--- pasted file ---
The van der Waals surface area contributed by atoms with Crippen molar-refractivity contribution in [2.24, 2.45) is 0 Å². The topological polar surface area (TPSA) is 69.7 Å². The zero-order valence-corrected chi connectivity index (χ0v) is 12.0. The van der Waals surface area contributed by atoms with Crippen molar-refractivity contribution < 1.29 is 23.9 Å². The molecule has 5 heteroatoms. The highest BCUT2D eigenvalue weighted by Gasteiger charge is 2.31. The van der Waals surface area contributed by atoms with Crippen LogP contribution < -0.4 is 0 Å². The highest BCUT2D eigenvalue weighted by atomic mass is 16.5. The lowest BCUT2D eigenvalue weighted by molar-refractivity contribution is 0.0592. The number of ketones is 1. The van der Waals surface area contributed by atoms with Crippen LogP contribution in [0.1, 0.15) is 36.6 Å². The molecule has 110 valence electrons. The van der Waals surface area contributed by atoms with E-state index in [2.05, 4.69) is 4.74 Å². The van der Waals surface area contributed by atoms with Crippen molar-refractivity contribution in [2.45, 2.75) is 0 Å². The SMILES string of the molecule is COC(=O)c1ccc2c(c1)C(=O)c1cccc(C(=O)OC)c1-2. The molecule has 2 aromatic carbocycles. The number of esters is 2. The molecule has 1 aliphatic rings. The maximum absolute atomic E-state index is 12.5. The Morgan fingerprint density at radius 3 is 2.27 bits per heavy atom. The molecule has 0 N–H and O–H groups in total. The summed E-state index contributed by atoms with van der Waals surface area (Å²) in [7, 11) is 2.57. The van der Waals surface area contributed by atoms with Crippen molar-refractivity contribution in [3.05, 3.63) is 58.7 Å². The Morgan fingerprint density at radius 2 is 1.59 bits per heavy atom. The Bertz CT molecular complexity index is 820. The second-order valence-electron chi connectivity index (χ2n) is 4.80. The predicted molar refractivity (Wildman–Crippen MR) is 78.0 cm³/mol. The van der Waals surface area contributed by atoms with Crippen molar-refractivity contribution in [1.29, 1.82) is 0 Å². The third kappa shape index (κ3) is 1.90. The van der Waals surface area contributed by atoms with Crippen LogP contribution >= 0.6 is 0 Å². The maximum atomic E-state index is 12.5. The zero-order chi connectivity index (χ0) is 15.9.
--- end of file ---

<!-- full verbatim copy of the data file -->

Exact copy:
The van der Waals surface area contributed by atoms with Crippen molar-refractivity contribution in [2.24, 2.45) is 0 Å². The topological polar surface area (TPSA) is 69.7 Å². The zero-order valence-corrected chi connectivity index (χ0v) is 12.0. The van der Waals surface area contributed by atoms with Crippen molar-refractivity contribution < 1.29 is 23.9 Å². The molecule has 5 heteroatoms. The highest BCUT2D eigenvalue weighted by Gasteiger charge is 2.31. The van der Waals surface area contributed by atoms with Crippen LogP contribution < -0.4 is 0 Å². The highest BCUT2D eigenvalue weighted by atomic mass is 16.5. The lowest BCUT2D eigenvalue weighted by molar-refractivity contribution is 0.0592. The number of ketones is 1. The van der Waals surface area contributed by atoms with Crippen LogP contribution in [0.1, 0.15) is 36.6 Å². The molecule has 110 valence electrons. The van der Waals surface area contributed by atoms with E-state index in [2.05, 4.69) is 4.74 Å². The van der Waals surface area contributed by atoms with Crippen molar-refractivity contribution in [2.45, 2.75) is 0 Å². The SMILES string of the molecule is COC(=O)c1ccc2c(c1)C(=O)c1cccc(C(=O)OC)c1-2. The molecule has 2 aromatic carbocycles. The number of esters is 2. The molecule has 1 aliphatic rings. The maximum absolute atomic E-state index is 12.5. The Morgan fingerprint density at radius 3 is 2.27 bits per heavy atom. The molecule has 0 N–H and O–H groups in total. The summed E-state index contributed by atoms with van der Waals surface area (Å²) in [7, 11) is 2.57. The van der Waals surface area contributed by atoms with Crippen molar-refractivity contribution in [3.05, 3.63) is 58.7 Å². The Morgan fingerprint density at radius 2 is 1.59 bits per heavy atom. The Bertz CT molecular complexity index is 820. The second-order valence-electron chi connectivity index (χ2n) is 4.80. The predicted molar refractivity (Wildman–Crippen MR) is 78.0 cm³/mol. The van der Waals surface area contributed by atoms with Crippen molar-refractivity contribution in [1.29, 1.82) is 0 Å². The third kappa shape index (κ3) is 1.90. The van der Waals surface area contributed by atoms with Crippen LogP contribution >= 0.6 is 0 Å². The maximum atomic E-state index is 12.5. The zero-order chi connectivity index (χ0) is 15.9.